Consistency is the name of the game when it comes to this year’s syndication upfronts.
“As we speak to our advertisers this year, we are reinforcing some of the stories that make us who we are, such as the fact that we have steady, reliable ratings; short commercial pods; ‘A’ positions; and a unique ability to do branded integrations in shows such as Wendy Williams and Dish Nation,” says Michael Teicher, executive VP, media sales, Twentieth Television.
“The other area we’re spending a lot of time talking about…is our unique ability across all of television to reach the millennial multicultural audience. That’s really important to us because we know how elusive they are.”
Twentieth distributes all of syndication’s animated sitcoms—such as Family Guy, The Cleveland Show, King of the Hill and Bob’s Burgers on weekends—and these shows skew well among men aged 18-34, a group that’s notoriously hard to reach.
“Men 18-34 stream a lot of video. We’ve been able to determine that those men who are most likely to be watching streamed video are also over-indexing on watching our programs. For advertisers who are interested in catching young men with live advertising, they’re watching our programs in regular dayparts,” says Teicher.
Overall, off-net sitcoms tend to be good shows in which to place national spots, because they tend to rate well and consistently, and viewers watch them live.
“One of the reasons I believe we will have strong demand [this year] is due to the dearth of comedies out there,” says John O’Hara, executive VP of sales, Warner Bros. Domestic Television Distribution. It’s been hard to launch comedies in broadcast primetime over the past few years, with the last breakthrough hit being ABC’s Modern Family, which premiered in fall 2009.
Warner Bros. distributes TV’s highest rated comedy, The Big Bang Theory, which remains the top-rated off-net sitcom in its fifth season in syndication, as well as Mike & Molly, The Middle and rookie 2 Broke Girls. These shows tend to appeal to broad audiences, including TV stations’ core demographic of adults 25-54.
“Ad clutter is one of the biggest issues marketers face,” says O’Hara. Advertising in off-net sitcoms is a “very clutter-free way to have your ad stand out. If you are in position 1A or 1B [the first or second national spot in an episode], that makes an advertiser stand out.”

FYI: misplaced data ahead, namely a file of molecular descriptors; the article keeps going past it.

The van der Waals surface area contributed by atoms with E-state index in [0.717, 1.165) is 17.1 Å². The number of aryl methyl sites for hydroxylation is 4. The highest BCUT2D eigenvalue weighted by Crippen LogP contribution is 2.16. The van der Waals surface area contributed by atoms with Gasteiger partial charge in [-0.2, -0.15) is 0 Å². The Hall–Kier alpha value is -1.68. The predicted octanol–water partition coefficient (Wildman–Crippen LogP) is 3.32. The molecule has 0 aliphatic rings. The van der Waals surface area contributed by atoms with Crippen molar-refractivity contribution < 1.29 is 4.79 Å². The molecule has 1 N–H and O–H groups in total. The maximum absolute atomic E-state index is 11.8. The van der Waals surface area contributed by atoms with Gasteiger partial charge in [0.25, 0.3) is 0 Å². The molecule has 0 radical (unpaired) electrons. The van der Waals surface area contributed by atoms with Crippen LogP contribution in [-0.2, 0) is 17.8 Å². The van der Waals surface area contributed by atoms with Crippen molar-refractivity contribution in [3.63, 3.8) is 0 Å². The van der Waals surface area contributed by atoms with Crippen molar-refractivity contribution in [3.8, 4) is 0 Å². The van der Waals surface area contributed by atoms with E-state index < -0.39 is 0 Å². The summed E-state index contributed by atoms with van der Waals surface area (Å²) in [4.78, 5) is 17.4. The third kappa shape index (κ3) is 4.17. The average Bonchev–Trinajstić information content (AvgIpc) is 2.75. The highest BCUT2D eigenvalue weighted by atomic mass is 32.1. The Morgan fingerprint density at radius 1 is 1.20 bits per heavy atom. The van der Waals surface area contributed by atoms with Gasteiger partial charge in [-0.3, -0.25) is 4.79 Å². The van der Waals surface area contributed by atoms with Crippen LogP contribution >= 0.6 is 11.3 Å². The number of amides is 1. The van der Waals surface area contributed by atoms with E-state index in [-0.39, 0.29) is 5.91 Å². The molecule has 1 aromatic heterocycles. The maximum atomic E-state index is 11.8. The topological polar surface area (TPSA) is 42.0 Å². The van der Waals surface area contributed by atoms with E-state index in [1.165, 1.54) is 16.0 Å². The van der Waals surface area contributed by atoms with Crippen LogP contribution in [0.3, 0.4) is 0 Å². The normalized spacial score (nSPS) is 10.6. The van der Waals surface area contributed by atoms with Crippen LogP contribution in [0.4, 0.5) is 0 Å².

The Big Shortcomings
None of these points are new to syndication, but they are becoming more important in a world in which syndicated television is having to compete against primetime broadcast, cable and now digital for advertisers’ dollars. Syndicators are making their case to advertisers and media buyers as to why they should stick with them instead of going digital.
“We are spending time talking about the shortcomings of digital, the combination of bots, blockers, measurement challenges and viewability,” says Teicher.
Another area in which syndication shines is in branded integrations. Syndication’s day-and date programs, and particularly talk shows, present unique opportunities to advertisers, who can appear side by side with a host who viewers choose to invite into their homes several days a week.
“Branded integrations have evolved over the years and it’s a growing business for us,” says O’Hara. “One of the reasons it’s growing is because you can run these integrations cross-platform, and that’s exciting for both parties.”
This fall’s only new first-run, nationally cleared talker—NBCUniversal’s Harry, starring Harry Connick Jr.—is appealing to advertisers wanting to offer brand integrations, says Bo Argentino, senior VP of ad sales, NBCUniversal Domestic Television Distribution.
“We’re having a lot of engaging discussions with advertisers who don’t really buy daytime as a rule, but we’re finding that more advertisers will look at something if it’s the right property,” Argentino says. “We already have several industry clients who are interested in partnering with the show, which I’ve never seen at this early stage.”
Warner Bros.’ Ellen DeGeneres runs a lot of brand integrations, including this season’s premiere in New York City, sponsored by Visa, and an integration with GM’s Chevy Malibu. In that integration, Ellen sent contest winners across the country in a segment called “Trunk of Dreams,” surprising people along the way, with giveaways of Chevy Malibus, free tickets, free trips and college tuition, all of which was usually received with high-pitched screams of joy.
Debmar-Mercury’s Wendy Williams, for which Twentieth sells the advertising, also has become a safe harbor for advertisers wanting to integrate brands, including one this past Halloween for The Peanuts Movie, produced by Twentieth Century Fox Animation.
“Syndication is a place where if you have a willing talent—and we definitely do with Harry—you can really make a difference with branded integrations,” says episode. “You can entice an advertiser to not only be more integrated but to also get involved in a bigger way on a media basis. We offer something in which they may not be able to participate in the same way anywhere else.”
Contributing editor Paige Albiniak has been covering the business of television for nearly 25 years. She is a longtime contributor to Next TV, Broadcasting + Cable and Multichannel News. She concurrently serves as editorial director for entertainment marketing association Promax. She has written for such publications as TVNewsCheck, The New York Post, Variety, CBS Watch and more. Albiniak was B+C’s Los Angeles bureau chief from September 2002 to 2004, and an associate editor covering Congress and lobbying for the magazine in Washington, D.C., from January 1997-September 2002.
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